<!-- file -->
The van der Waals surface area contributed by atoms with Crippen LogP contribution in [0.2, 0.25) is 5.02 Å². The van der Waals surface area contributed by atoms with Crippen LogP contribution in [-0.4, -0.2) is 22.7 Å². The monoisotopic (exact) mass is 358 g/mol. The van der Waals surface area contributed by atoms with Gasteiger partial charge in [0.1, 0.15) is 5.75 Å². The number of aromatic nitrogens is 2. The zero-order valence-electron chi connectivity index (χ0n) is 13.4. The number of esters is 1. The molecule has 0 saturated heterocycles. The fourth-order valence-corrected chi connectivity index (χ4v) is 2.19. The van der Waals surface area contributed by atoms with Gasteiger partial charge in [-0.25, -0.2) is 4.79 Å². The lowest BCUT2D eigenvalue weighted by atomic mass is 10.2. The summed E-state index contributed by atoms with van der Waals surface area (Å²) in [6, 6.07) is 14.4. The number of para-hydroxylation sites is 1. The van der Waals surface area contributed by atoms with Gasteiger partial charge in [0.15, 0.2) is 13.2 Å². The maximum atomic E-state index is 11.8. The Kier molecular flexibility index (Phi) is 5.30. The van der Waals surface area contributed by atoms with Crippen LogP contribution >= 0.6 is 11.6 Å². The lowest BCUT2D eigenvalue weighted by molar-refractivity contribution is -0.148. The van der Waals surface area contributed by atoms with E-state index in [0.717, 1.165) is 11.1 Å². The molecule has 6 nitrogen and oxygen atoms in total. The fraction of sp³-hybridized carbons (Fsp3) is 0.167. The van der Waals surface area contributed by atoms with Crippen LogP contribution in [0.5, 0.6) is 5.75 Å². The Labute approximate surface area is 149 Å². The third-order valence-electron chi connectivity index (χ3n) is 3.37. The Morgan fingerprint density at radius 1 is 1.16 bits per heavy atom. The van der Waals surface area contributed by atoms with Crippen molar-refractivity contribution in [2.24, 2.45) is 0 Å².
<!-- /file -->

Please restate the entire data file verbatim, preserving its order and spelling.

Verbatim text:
The van der Waals surface area contributed by atoms with Crippen LogP contribution in [0.2, 0.25) is 5.02 Å². The van der Waals surface area contributed by atoms with Crippen LogP contribution in [-0.4, -0.2) is 22.7 Å². The monoisotopic (exact) mass is 358 g/mol. The van der Waals surface area contributed by atoms with Gasteiger partial charge in [0.1, 0.15) is 5.75 Å². The number of aromatic nitrogens is 2. The zero-order valence-electron chi connectivity index (χ0n) is 13.4. The number of esters is 1. The molecule has 0 saturated heterocycles. The fourth-order valence-corrected chi connectivity index (χ4v) is 2.19. The van der Waals surface area contributed by atoms with Gasteiger partial charge in [-0.25, -0.2) is 4.79 Å². The lowest BCUT2D eigenvalue weighted by atomic mass is 10.2. The summed E-state index contributed by atoms with van der Waals surface area (Å²) in [6, 6.07) is 14.4. The number of para-hydroxylation sites is 1. The van der Waals surface area contributed by atoms with Gasteiger partial charge in [0.15, 0.2) is 13.2 Å². The maximum atomic E-state index is 11.8. The Kier molecular flexibility index (Phi) is 5.30. The van der Waals surface area contributed by atoms with Crippen LogP contribution >= 0.6 is 11.6 Å². The lowest BCUT2D eigenvalue weighted by molar-refractivity contribution is -0.148. The van der Waals surface area contributed by atoms with E-state index in [0.717, 1.165) is 11.1 Å². The molecule has 6 nitrogen and oxygen atoms in total. The fraction of sp³-hybridized carbons (Fsp3) is 0.167. The van der Waals surface area contributed by atoms with Crippen LogP contribution in [0.5, 0.6) is 5.75 Å². The Labute approximate surface area is 149 Å². The third-order valence-electron chi connectivity index (χ3n) is 3.37. The Morgan fingerprint density at radius 1 is 1.16 bits per heavy atom. The van der Waals surface area contributed by atoms with Crippen molar-refractivity contribution in [2.24, 2.45) is 0 Å².